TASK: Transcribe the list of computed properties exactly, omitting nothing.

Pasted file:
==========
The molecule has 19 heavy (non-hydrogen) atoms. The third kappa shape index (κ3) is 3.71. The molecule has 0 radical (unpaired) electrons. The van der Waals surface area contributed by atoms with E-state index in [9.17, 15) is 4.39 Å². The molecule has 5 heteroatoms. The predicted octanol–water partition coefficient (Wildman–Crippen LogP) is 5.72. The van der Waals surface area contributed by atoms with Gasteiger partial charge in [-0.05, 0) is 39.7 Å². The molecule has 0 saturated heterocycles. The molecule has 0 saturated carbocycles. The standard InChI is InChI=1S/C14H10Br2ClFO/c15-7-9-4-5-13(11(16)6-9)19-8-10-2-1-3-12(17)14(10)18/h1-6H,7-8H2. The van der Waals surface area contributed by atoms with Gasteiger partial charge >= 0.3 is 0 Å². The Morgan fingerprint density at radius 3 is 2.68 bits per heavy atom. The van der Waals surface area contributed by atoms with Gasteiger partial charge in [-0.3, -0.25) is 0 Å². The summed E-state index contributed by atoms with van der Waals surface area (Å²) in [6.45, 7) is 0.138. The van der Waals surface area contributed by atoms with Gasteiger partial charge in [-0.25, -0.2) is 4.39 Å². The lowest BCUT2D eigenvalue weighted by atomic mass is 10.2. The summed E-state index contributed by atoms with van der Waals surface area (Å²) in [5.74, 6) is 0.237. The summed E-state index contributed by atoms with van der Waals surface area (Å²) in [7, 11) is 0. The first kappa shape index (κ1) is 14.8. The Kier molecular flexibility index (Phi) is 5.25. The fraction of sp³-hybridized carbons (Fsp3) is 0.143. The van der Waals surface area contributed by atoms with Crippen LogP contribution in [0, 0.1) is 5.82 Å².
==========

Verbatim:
The molecule has 19 heavy (non-hydrogen) atoms. The third kappa shape index (κ3) is 3.71. The molecule has 0 radical (unpaired) electrons. The van der Waals surface area contributed by atoms with E-state index in [9.17, 15) is 4.39 Å². The molecule has 5 heteroatoms. The predicted octanol–water partition coefficient (Wildman–Crippen LogP) is 5.72. The van der Waals surface area contributed by atoms with Gasteiger partial charge in [-0.05, 0) is 39.7 Å². The molecule has 0 saturated heterocycles. The molecule has 0 saturated carbocycles. The standard InChI is InChI=1S/C14H10Br2ClFO/c15-7-9-4-5-13(11(16)6-9)19-8-10-2-1-3-12(17)14(10)18/h1-6H,7-8H2. The van der Waals surface area contributed by atoms with Gasteiger partial charge >= 0.3 is 0 Å². The Morgan fingerprint density at radius 3 is 2.68 bits per heavy atom. The van der Waals surface area contributed by atoms with Gasteiger partial charge in [-0.3, -0.25) is 0 Å². The summed E-state index contributed by atoms with van der Waals surface area (Å²) in [6.45, 7) is 0.138. The van der Waals surface area contributed by atoms with Gasteiger partial charge in [-0.25, -0.2) is 4.39 Å². The lowest BCUT2D eigenvalue weighted by atomic mass is 10.2. The summed E-state index contributed by atoms with van der Waals surface area (Å²) in [5.74, 6) is 0.237. The summed E-state index contributed by atoms with van der Waals surface area (Å²) in [7, 11) is 0. The first kappa shape index (κ1) is 14.8. The Kier molecular flexibility index (Phi) is 5.25. The fraction of sp³-hybridized carbons (Fsp3) is 0.143. The van der Waals surface area contributed by atoms with Crippen LogP contribution in [0, 0.1) is 5.82 Å².